HEX code Mummy Brown #8F4B28
HEX code of Mummy Brown #8F4B28

When the Craze Died Down

In the late 1800s, many people found the exploitation of the dead being distasteful. Many found that having these unravelling parties were hurting their chances of understanding what was going on in Egyptian society many centuries ago. When people started to find out what was happening to the mummies from those tombs, being ground up and used from materialistic things, it fell out of fashion with the public. Not a lot of people wanted to paint with the remains of dead bodies.

Edward Burne-Jones held a burial in his garden of the tubes of Mummy Brown paint after reading about what it was in the newspaper in 1881. He said it was righting a wrong by using the paint. In a quote his wife said when he learned about the origins of the brown:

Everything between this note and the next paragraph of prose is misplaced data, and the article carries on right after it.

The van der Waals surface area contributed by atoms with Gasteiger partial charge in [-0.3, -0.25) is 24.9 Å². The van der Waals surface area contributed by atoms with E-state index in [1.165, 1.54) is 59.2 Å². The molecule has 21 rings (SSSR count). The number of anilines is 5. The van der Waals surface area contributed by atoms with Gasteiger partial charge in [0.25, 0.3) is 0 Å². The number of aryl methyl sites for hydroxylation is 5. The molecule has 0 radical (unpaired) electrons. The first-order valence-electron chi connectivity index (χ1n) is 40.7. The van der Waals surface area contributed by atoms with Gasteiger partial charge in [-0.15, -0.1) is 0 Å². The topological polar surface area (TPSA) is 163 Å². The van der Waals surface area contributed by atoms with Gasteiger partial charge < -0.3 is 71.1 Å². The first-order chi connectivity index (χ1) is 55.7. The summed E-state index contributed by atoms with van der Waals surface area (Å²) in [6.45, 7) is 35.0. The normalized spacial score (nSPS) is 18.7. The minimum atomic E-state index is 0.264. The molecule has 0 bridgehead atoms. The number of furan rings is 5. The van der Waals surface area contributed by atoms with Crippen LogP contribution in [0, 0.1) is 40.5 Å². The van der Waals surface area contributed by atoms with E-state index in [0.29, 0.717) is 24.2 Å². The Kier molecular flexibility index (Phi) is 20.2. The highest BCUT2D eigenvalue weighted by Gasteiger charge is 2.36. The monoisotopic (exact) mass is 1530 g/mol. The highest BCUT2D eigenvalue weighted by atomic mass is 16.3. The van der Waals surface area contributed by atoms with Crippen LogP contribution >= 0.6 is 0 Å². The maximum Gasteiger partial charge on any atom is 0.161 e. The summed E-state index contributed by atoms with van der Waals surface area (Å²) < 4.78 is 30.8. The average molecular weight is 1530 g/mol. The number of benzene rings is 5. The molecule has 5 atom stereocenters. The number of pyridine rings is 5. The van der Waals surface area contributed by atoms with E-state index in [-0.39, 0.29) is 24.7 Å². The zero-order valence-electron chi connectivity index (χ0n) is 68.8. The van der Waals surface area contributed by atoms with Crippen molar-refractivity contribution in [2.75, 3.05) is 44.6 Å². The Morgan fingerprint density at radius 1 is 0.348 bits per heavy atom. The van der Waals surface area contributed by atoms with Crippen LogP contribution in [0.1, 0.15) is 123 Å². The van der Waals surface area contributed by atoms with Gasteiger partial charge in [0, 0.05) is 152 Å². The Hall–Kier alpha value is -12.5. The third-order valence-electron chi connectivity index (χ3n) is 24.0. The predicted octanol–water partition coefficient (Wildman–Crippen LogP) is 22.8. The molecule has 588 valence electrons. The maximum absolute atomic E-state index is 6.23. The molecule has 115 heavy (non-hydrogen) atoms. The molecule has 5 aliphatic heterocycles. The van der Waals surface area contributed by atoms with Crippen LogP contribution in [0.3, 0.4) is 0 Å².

“Edward scouted [scornfully rejected] the idea of the pigment having anything to do with a mummy – said the name must be only borrowed to describe a particular shade of brown – but when assured that it was actually compounded of real mummy, he left us at once, hastened to the studio, and returning with the only tube he had, insisted on our giving it decent burial there and then. So a hole was bored in the green grass at our feet, and we all watched it put safely in, and the spot was marked by one of the girls planting a daisy root above it.”

– Georgina Burnes-Jones said after her husband discovered his paint were human remains.

The paints were still sold until the 1960s because they most likely ran out of supply. It’s still pretty impossible to determine who used mummy brown in their paintings. The amount of mummy that would be tested for the mammalian origin likely present in very small quantities. Many paint tubes that now say Mummy Brown is most likely referring to the colour shade only not the actual ingredient of mummy inside.

Banner credit: Cropped photo – Interior of a Kitchen, Martin Drowling (c. 1815)

Ground Up Mummies Were Once an Ingredient in Paint –

Was This Masterpiece Painted With Ground Mummy? – National Geographic

Painting with the dead: The use of human remains in paintings – Strange Remains

Pinch of Pigment: Mummy Brown – Symbiartic

Encyclopædia Britannica – Egyptomania: Sphinxes, Obelisks, and Scarabs